Guitarist Jorge Santana, the younger brother of Carlos Santana and whose guitar riffs on the band Malo’s 1972 hit Suavecito transformed the song into a Chicano anthem, has died.
Carlos Santana announced his brother's death on his Facebook page Friday. He was 68.
“We take time to celebrate the magnificent spirit of our beloved brother, Jorge,” Carlos Santana wrote.
“He transitioned unto the realm of light that cast no shadow, the eyes of my heart clearly see him right in between our glorious and magnificent mother Josefina and our father Jose.”
Jorge Santana died Thursday of natural causes, the family said.
Born in Jalisco, Mexico, Jorge Santana began playing the guitar following his brother’s footsteps.
He joined a San Francisco-based band that would later become Malo, which means “bad” in Spanish. According to band legend, the group got its name after the mother of its lead signer told them, “todos ustedes son malos,” translating into English, “all of you are bad.”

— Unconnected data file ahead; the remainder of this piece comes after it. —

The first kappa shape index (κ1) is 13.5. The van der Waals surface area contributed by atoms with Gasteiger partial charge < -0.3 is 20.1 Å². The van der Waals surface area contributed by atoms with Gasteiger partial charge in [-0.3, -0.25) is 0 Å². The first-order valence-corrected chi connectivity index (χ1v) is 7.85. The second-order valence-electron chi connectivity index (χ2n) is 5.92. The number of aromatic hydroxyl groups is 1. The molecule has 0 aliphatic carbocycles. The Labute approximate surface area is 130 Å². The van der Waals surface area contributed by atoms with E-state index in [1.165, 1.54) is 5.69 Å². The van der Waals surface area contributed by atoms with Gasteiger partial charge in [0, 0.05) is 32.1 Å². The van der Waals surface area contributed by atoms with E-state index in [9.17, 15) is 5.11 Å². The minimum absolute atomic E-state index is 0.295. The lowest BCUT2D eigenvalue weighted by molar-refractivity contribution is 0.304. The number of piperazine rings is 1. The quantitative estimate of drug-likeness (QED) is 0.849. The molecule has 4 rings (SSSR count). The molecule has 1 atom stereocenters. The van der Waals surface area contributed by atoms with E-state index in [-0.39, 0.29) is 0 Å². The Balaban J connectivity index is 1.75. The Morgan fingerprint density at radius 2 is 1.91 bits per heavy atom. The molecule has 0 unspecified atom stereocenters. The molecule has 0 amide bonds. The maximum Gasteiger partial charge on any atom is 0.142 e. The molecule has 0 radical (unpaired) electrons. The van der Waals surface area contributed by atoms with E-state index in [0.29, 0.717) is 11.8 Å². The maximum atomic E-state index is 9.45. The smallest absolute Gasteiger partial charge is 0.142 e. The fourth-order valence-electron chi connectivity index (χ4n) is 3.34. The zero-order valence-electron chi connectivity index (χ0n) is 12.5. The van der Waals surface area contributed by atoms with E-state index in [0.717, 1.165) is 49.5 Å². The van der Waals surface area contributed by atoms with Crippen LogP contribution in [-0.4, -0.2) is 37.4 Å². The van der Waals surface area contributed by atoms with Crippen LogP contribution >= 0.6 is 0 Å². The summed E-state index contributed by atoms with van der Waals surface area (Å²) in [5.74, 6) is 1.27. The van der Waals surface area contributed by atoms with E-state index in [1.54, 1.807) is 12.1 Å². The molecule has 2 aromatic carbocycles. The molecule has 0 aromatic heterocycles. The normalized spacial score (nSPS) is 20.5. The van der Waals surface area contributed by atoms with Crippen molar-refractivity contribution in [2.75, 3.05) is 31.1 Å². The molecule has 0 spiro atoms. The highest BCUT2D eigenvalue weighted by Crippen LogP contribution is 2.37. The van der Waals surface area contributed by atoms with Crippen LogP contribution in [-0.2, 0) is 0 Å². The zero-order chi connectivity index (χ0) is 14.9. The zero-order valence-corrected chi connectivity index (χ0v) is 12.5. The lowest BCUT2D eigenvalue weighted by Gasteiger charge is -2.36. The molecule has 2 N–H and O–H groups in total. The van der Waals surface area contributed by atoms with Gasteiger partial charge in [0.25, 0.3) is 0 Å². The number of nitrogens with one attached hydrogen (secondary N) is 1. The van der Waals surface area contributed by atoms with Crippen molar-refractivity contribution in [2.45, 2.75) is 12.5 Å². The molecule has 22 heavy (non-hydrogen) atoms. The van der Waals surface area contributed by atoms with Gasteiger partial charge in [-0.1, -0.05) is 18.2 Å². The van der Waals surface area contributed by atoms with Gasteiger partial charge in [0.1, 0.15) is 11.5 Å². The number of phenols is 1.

Their 1972 hit Suavecito, a tune released during the apex of the Chicano Movement, became a staple for Mexican American cookouts, weddings and quinceaneras for generations throughout the American Southwest. Its laid-back pace and bilingual lyrics came to signify Southern California.
The song remains one of the most requested on the Art Laboe Connection, a syndicated-oldies show out of Palm Springs, California, where DJ Laboe, 94, allows family members of loved ones in prison send messages through dedications.
Malo made three albums before a highly publicised breakup.
Santana later played with the New York-based salsa collective Fania All-Stars. He was one of the few Mexican Americans in a project that included Puerto Ricans and Cuban Americans.
Santana would embark on a solo career. He joined his brother, Carlos, on tour in 1993.